Hey, New Runners: You’re Doing It Wrong

For better or for worse, this whole quarantine situation has many of us trying out things we’d never even imagined back in the ancient era of February.

For some, that means cooking at home instead of ordering delivery or streaming a workout instead of hitting the gym. For others, that means home-schooling children while fielding sales calls or cultivating your own sourdough starter as yeast goes scarce. From baking a red velvet cake in a crockpot (my brother) to planting radishes from seeds (me) to drinking bleach (NO ONE! PLEASE DON’T DO THIS, EVEN IF THE PRESIDENT SAYS IT’S OKAY!), we’re all testing out previously unthinkable new hobbies and recipes and pastimes in an effort to stay sane.

Heck, even Lucille has traded her salon visits for DIY blowouts.

“Do not expect a tip.”

And what if, during this strange time, you’ve picked up running?

First of all, welcome! It’s a wonderful sport, which, if done right, can relieve stress and nervous energy while allowing you to stay socially distant.

Second of all, you might be doing it wrong. (I’m sorry, but someone had to say it.)

Now I don’t mean you might be wearing the wrong shoes (you can fix that) or ramping up mileage too quickly (you can fix that) or passing your neighbors a little too closely for comfort (you can fix that, too.) No, the biggest mistake new runners are making in abundance – and I know because I see it daily with my own two eyes, or four eyes when I wear glasses – is running on the wrong side of the street.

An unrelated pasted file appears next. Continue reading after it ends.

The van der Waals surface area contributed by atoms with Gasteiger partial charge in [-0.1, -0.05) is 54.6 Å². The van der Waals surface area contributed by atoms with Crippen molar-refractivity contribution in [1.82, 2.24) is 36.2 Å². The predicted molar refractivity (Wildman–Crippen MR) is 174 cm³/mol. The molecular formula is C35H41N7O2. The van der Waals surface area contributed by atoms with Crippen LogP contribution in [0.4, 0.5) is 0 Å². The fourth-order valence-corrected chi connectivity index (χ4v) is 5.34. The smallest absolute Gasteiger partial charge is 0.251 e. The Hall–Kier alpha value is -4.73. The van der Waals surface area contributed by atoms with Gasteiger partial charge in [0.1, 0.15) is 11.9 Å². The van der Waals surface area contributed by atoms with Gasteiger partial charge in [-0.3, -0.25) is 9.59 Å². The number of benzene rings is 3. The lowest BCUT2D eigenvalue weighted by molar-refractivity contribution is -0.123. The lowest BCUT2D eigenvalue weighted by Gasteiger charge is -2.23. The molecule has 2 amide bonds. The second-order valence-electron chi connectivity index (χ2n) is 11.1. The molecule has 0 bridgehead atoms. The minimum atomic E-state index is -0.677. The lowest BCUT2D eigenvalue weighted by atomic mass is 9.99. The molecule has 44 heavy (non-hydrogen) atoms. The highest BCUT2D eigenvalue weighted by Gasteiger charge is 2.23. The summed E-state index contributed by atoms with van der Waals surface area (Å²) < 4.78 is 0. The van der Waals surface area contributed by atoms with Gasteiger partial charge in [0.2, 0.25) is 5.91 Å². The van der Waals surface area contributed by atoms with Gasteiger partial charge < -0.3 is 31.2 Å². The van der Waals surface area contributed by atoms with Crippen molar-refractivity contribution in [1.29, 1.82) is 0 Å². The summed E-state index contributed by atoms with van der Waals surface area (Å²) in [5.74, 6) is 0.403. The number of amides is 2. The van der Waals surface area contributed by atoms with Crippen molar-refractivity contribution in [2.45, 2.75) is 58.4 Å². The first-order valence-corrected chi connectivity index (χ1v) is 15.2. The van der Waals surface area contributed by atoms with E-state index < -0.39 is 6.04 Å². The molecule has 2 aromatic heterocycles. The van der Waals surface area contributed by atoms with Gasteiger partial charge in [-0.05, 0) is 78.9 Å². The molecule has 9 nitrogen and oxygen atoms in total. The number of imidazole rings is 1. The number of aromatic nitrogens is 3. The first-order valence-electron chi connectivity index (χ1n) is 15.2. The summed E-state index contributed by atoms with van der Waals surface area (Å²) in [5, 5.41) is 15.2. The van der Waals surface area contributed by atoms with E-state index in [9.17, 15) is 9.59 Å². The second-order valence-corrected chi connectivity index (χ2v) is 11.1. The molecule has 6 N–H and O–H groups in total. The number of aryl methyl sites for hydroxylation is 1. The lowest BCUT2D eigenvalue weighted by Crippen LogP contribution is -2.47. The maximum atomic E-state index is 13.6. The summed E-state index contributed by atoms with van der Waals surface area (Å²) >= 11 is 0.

In case you didn’t know (and it’s not your fault! They don’t teach this in drivers’ ed!), proper running etiquette dictates that when you exercise on the roadway, you always walk or run AGAINST traffic. That means in the U.S., on the left side of the street, in the U.K., on the right side of the street, and on the moon, no rules.

I am a (U.S.- based) artist.

Facing incoming traffic may sound counter-intuitive to those of us more used to riding in cars than logging miles by foot, but there’s good reason for it: If you’re running in the shoulder and need to step into the street quickly to avoid a pothole or stick or roadkill, you can easily become roadkill yourself when the cars are approaching from behind.

It’s much, much safer to see them coming toward you – that way, you can choose when it’s a good time to edge further into the roadway to avoid an obstacle, or when to step deeper into the grass if they’re passing a little too closely or – most importantly – when to offer a smile, nod and wave to any magnificent driver who slows down and gives you a little extra space as they pass. Bless you.

Once you get the correct-side-of-the-road-thing right (or left, if you’re in the U.S.! Homonym jokes!), the rest is easy. Lace up, get out there, and move. Congratulations: You’re now a runner!

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Join the club!

 

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